Most of the newspapers and magazines yesterday had trees, leaves and flowers for covers and I’m sure the father-monster in Austria was offering flowers to his imprisoned daughter for Mother’s Day! By the way, when the time came for us to write something for this case we included it in the environmental issues. Humanity is part of the environmental issues and anything that changes in the environment has an absolute impact in our everyday life, if you don’t believe me ask the survivors of the Burma cyclone!

I have said it before that there is nothing wrong with those international days and if it takes one day to make one more human aware of the problem then I support it all the way, but I cannot stand the intentional hypocrisy and the misleading on an issue that is a case of life and death!

So, for the ones who were looking for an environmental day yesterday in Ovi magazine with a tree on the cover I’m sorry and I hope they understand now why we didn’t do it. Much more I hope at least one can sense the hypocrisy behind the otherwise beautiful adverts we saw yesterday in all the media and think. Thinking and understanding is a good first step to be environmentally aware.

  
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Emanuel Paparella2008-06-06 10:10:24
The excerpt below on political ecology were uttered some twenty years ago by Ivan Illich at a conference on the environment in Japan. They seem to me even more relevant today and complement the above thoughts.

"'Commons' is an Old English word. It is a word which, in pre-industrial times, was used to designate certain aspects of the environment. People called commons those parts of the environment for which customary law exacted specific forms of community respect. People called commons that part of the environment which lay beyond their own thresholds and outside of their own possessions, to which, however, they had recognized claims of usage, not to produce commodities but to provide for the subsistence of their households. The customary law which humanized the environment by establishing the commons was usually unwritten. It was unwritten law not only because people did not care to write it down, but because what it protected was a reality much too complex to fit into paragraphs. The law of the commons regulates the right of way, the right to fish and to hunt, to graze, and to collect wood or medicinal plants in the forest.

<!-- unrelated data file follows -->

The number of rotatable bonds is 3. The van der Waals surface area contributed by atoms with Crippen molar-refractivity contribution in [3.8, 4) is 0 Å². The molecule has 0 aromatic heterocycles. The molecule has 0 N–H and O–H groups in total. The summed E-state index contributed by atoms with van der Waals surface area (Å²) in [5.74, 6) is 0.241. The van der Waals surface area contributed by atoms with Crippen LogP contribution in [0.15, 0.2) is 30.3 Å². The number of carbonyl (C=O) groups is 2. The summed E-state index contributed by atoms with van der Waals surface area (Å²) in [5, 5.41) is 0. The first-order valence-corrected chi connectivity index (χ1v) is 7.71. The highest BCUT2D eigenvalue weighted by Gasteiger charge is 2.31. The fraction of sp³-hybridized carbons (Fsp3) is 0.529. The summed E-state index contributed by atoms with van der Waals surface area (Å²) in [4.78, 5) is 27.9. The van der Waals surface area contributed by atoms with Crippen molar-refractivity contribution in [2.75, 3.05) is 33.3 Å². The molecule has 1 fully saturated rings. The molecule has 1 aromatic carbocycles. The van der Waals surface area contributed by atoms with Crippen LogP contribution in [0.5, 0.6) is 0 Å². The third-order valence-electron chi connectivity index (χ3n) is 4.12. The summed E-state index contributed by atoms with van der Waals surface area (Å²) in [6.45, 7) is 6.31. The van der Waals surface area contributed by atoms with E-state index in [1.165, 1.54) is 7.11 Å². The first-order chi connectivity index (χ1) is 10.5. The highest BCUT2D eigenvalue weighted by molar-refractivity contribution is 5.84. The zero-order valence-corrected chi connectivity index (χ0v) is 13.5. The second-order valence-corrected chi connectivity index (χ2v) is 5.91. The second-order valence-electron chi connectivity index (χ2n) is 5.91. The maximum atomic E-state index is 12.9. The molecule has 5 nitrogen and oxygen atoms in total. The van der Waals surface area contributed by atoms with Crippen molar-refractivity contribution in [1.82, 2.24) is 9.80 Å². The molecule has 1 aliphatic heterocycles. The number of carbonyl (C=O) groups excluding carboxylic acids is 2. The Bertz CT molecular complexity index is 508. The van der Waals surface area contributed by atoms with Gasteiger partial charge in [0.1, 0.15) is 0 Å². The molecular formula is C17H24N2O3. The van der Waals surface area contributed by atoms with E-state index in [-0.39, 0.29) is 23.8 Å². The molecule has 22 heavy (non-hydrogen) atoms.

An oak tree might be in the commons. Its shade, in summer, is reserved for the shepherd and his flock; its acorns are reserved for the pigs of the neighbouring peasants; its dry branches serve as fuel for the widows of the village; some of its fresh twigs in springtime are cut as ornaments for the church - and at sunset it might be the place for the village assembly. When people spoke about commons, they designated an aspect of the environment that was limited, that was necessary for the community's survival, that was necessary for different groups in different ways, but which, in a strictly economic sense, was not perceived as scarce. (continued below)